• People will need a variety of spaces within an area to meet a range of everyday needs, spaces to linger as well as spaces of transit; spaces which bring people together and spaces for escape.
• ‘Cleaner Safer Greener’ policies focus on the healthy environmental benefits of green spaces, and the need to combat anti-social behaviour and litter.

Whilst the importance of the visual quality, or liveability, of an area to well-being is undeniable (MORI, 2005) the beneficial properties of public spaces are not solely reducible to a set of design-based, natural or aesthetic criteria.
• Social interaction in public spaces, for example, can provide relief from daily routines, sustenance for people’s sense of community, opportunities for sustaining bonding ties or making bridges, and can have a direct influence on wellbeing by raising people’s spirits.
• Often quite mundane places attain symbolic significance for people through social relations that take place there. But public spaces are more than just simply containers of human activity, they possess subjective meanings that accumulate over time, spaces can contribute to meeting needs for security, identity, and a sense of place.

Whilst acknowledging that public space is rarely without tensions, the research has suggested nevertheless that public open spaces not only provide an important arena where ethnic diversity is negotiated and experienced, but that their potential for developing inter-ethnic understanding is significant. Certain busy public open spaces, like a market, were seen to have therapeutic qualities, and for similar reasons. These were places where people felt comfortable to mingle, observe and linger, aspects of cosmopolitan life which participants recounted as enjoyable. Some people acknowledged the potential of such inclusive sites of daily routines for developing tolerance; we suggest there may be implications for health and well-being also. Living in a less tolerant area has been associated with poorer self-rated health (Stafford et al., 2005), while tolerance is an important pre-condition for widening networks and for a more inclusive social capital (Cattell, 2004). Putnam has argued that social capital is harder to build in the presence of diversity (Hallberg and Lund, 2005).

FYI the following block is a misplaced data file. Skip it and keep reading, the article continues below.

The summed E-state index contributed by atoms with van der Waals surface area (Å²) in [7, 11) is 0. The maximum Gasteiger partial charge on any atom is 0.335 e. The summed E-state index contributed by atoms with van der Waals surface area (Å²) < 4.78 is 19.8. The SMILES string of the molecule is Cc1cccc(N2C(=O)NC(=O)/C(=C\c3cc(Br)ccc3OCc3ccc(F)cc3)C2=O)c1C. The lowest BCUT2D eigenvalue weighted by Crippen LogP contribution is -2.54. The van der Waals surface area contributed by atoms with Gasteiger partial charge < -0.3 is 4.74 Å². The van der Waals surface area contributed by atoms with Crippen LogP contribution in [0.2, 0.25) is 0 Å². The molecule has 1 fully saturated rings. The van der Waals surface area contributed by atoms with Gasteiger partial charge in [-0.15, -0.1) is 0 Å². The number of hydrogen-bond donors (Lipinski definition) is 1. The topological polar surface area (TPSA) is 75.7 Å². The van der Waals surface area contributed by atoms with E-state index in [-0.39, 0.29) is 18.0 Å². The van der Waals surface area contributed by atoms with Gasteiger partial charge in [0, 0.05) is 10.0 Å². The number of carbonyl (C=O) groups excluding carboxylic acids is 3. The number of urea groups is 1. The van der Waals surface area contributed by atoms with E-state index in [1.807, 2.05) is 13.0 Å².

We have not attempted to delineate an ‘ideal model’ of public space; no one public space is likely to be able to meet the need for community, for social cohesion and integration, or for a sense of well-being derived directly from physical features of the urban environment. What is important is that the wider the variety of public spaces and associated facilities within a vicinity, the greater the likelihood that diverse needs may be met.

Overall, this paper calls for an approach in which the existing and potential social and therapeutic properties of public open space are more widely recognised, nurtured, and built upon.

Additional Information

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Benefit Statements / Outcomes

Leadership Provided By:

  • Leisure Information Network (LIN)
  • Alberta Recreation and Parks Association

On Behalf Of:

  • Canadian Parks and Recreation Association (CPRAA)